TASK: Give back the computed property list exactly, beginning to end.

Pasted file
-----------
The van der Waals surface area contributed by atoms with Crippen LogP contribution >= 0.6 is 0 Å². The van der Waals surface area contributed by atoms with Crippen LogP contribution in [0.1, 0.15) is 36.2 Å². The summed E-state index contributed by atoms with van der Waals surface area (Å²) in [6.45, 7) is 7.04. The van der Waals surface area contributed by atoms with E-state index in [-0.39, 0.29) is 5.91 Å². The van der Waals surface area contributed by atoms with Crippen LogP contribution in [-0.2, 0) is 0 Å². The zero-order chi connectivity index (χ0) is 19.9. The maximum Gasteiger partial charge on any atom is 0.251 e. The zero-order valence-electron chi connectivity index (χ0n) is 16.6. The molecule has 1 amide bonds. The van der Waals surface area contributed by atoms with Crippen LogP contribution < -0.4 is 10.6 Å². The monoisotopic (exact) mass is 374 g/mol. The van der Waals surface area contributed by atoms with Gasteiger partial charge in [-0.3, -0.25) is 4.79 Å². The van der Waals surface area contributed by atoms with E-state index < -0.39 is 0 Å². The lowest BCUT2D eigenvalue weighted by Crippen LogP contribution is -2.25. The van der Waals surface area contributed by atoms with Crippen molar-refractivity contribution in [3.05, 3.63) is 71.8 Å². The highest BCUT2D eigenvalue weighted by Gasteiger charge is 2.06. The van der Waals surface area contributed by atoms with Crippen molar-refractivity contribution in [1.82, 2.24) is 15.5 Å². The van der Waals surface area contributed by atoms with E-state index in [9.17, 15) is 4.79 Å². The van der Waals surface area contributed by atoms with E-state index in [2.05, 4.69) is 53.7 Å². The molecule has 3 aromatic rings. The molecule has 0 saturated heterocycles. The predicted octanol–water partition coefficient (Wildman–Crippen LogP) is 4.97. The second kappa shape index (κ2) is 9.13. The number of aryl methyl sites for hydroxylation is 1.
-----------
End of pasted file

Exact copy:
The van der Waals surface area contributed by atoms with Crippen LogP contribution >= 0.6 is 0 Å². The van der Waals surface area contributed by atoms with Crippen LogP contribution in [0.1, 0.15) is 36.2 Å². The summed E-state index contributed by atoms with van der Waals surface area (Å²) in [6.45, 7) is 7.04. The van der Waals surface area contributed by atoms with E-state index in [-0.39, 0.29) is 5.91 Å². The van der Waals surface area contributed by atoms with Crippen LogP contribution in [-0.2, 0) is 0 Å². The zero-order chi connectivity index (χ0) is 19.9. The maximum Gasteiger partial charge on any atom is 0.251 e. The zero-order valence-electron chi connectivity index (χ0n) is 16.6. The molecule has 1 amide bonds. The van der Waals surface area contributed by atoms with Crippen LogP contribution < -0.4 is 10.6 Å². The monoisotopic (exact) mass is 374 g/mol. The van der Waals surface area contributed by atoms with Gasteiger partial charge in [-0.3, -0.25) is 4.79 Å². The van der Waals surface area contributed by atoms with E-state index < -0.39 is 0 Å². The lowest BCUT2D eigenvalue weighted by Crippen LogP contribution is -2.25. The van der Waals surface area contributed by atoms with Crippen molar-refractivity contribution in [3.05, 3.63) is 71.8 Å². The highest BCUT2D eigenvalue weighted by Gasteiger charge is 2.06. The van der Waals surface area contributed by atoms with Crippen molar-refractivity contribution in [1.82, 2.24) is 15.5 Å². The van der Waals surface area contributed by atoms with E-state index in [9.17, 15) is 4.79 Å². The van der Waals surface area contributed by atoms with E-state index in [2.05, 4.69) is 53.7 Å². The molecule has 3 aromatic rings. The molecule has 0 saturated heterocycles. The predicted octanol–water partition coefficient (Wildman–Crippen LogP) is 4.97. The second kappa shape index (κ2) is 9.13. The number of aryl methyl sites for hydroxylation is 1.